Long sleeps linked with death and stroke

LOVE TO SLEEP? Sleeping more than eight hours a night is linked to morbid outcomes, a new study finds.

LOVE TO SLEEP? Sleeping more than eight hours a night is linked to morbid outcomes, a new study finds.

A new study has suggested adults who get more than eight hours of shut-eye a night are at risk of sleeping themselves into an early grave.

Long sleepers were 30 per cent more likely to die early than those who slept for six and eight, according to 10 years of research on sleeping habits and health.

And danger awaits short sleepers, too – 12 per cent more of them died compared to those in the six to eight group.

Middle-aged and older people who slept more than eight hours a night experienced a 45 per cent greater risk of stroke, according to a study.

University of Warwick professor Franco Cappuccio analysed 16 studies that surveyed a total of one million people around the world. He corrected for factors that may cause people to sleep for longer, such as depression or use of sedatives – but found the association with early death was still there.

A related study, recently published in the peer-reviewed journal Neurology, found middle-aged and older people who slept more than eight hours a night were also more susceptible to stroke – 45 per cent more likely, in fact. There was a 19 per cent increased risk of stroke for those who slept less than six hours.

These findings are seconded by Greg Jacobs from the University of Massachusetts, who says there is a wealth of evidence showing a U-shaped relationship between sleep duration and mortality – the further away from seven hours a night you are, the more likely to you are to die early.

"The research over the past 10 years suggests that sleeping eight hours a night may be a health risk," he told the BBC's More or Less radio programme. "Seven hours sleep keeps turning up over and over again."

Seven hours is also the median sleep duration for adults in many different parts and cultures of the world, Dr Jacobs said, which would appear to indicate it is the natural sweet spot.

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But the much-touted 'seven hours' is at the lower end of recently-revised United States guidelines, which recommend between seven and nine hours a night for adults aged between 18 and 64. As little as six or as many as 10 "may be appropriate", according to the US National Sleep Association – even as many as 11 hours for young adults aged 18 to 26.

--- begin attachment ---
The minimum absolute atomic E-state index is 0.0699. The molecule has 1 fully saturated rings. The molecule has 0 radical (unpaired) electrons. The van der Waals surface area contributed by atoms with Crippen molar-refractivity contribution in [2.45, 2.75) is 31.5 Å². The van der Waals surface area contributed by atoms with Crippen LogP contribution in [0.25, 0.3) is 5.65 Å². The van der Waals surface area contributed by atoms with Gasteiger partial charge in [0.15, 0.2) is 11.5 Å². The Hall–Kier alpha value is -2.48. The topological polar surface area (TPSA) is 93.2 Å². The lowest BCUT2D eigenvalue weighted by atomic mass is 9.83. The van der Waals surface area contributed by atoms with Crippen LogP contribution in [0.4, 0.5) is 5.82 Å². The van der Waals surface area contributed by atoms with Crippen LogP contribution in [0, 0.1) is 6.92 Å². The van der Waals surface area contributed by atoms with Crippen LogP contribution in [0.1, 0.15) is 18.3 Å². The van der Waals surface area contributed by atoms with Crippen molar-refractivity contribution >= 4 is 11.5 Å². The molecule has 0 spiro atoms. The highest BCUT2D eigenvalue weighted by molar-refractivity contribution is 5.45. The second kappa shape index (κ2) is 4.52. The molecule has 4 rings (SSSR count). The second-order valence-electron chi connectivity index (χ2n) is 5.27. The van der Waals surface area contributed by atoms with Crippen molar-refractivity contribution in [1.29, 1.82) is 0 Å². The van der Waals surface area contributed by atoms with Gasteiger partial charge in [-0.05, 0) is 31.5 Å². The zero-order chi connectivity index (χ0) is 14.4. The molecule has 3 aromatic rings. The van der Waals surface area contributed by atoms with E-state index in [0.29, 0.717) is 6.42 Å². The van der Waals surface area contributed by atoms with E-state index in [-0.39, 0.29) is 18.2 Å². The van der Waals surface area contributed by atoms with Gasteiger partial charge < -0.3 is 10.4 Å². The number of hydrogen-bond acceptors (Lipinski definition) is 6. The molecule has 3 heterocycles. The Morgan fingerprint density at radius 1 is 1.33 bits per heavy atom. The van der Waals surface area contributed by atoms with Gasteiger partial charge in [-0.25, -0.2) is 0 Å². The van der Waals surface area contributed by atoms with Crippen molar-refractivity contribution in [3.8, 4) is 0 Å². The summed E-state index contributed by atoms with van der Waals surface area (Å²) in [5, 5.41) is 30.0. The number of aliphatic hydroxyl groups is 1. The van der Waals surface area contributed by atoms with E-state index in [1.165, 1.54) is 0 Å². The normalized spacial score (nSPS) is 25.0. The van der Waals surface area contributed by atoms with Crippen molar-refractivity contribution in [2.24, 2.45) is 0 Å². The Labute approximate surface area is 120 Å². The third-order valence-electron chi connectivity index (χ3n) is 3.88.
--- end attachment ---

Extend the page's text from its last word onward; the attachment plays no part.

There are a few important caveats when discussing sleep studies. The first is that they rely on participants' reported hours of sleep, which are notoriously unreliable. People have to rely on their memory and often find it hard to tell exactly how many hours they "slept" from how long they spent in bed, Professor Cappuccio said.

"It's very unusual to measure sleep very accurately. It has to be taken with a pinch of salt," he told the BBC.

Secondly, the study indicates a correlation between long sleep and early death, but not causation. Professor Cappuccio believes people who slept for longer were most likely affected by some otherwise pre-symptomatic health condition, for which the study could not control. Ergo, he says it is probably not the sleep itself causing health problems, but some other underlying issue.

Finally, these studies look at correlations in the broader population and should not be the basis of any individual decision-making, says Dorothy Bruck, sleep psychologist at the Sleep Health Foundation. People are better off following their own body's natural sleep patterns rather than the results of a large study, she says.

"Listen to what your body's telling you. While these things are interesting, they shouldn't change individual behaviour, because we've got no idea why these associations exist," she says.

Even the effect of chronic under-sleeping is up for debate. While numerous studies show an association with problematic alterations in metabolism, higher blood pressure and a greater risk of heart disease and diabetes, some scientists argue there are other factors involved and that sleep deprivation experiments place patients under too much stress to be reliable.

Jim Horne, a British sleep expert, has long been sceptical of rigid prescriptions around how much sleep people "need". Sleeping patterns had changed throughout history, humans were very adaptable and the notion of "sleep debt" was a largely modern invention, he told The Observer in 2006. "A lot of sleepiness is more imagined than real," he said.

People who habitually sleep five hours or less may be doing so due to other factors keeping them awake or stressing them out, Professor Horne told the BBC this year.

"Clearly it's not so much lack of sleep which is the problem, it's the fact that you are maybe having a stressed lifestyle," he said. Like Professor Bruck, he contends adults should generally sleep for the duration their body demands, rather than following prescriptions.

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 - Sydney Morning Herald

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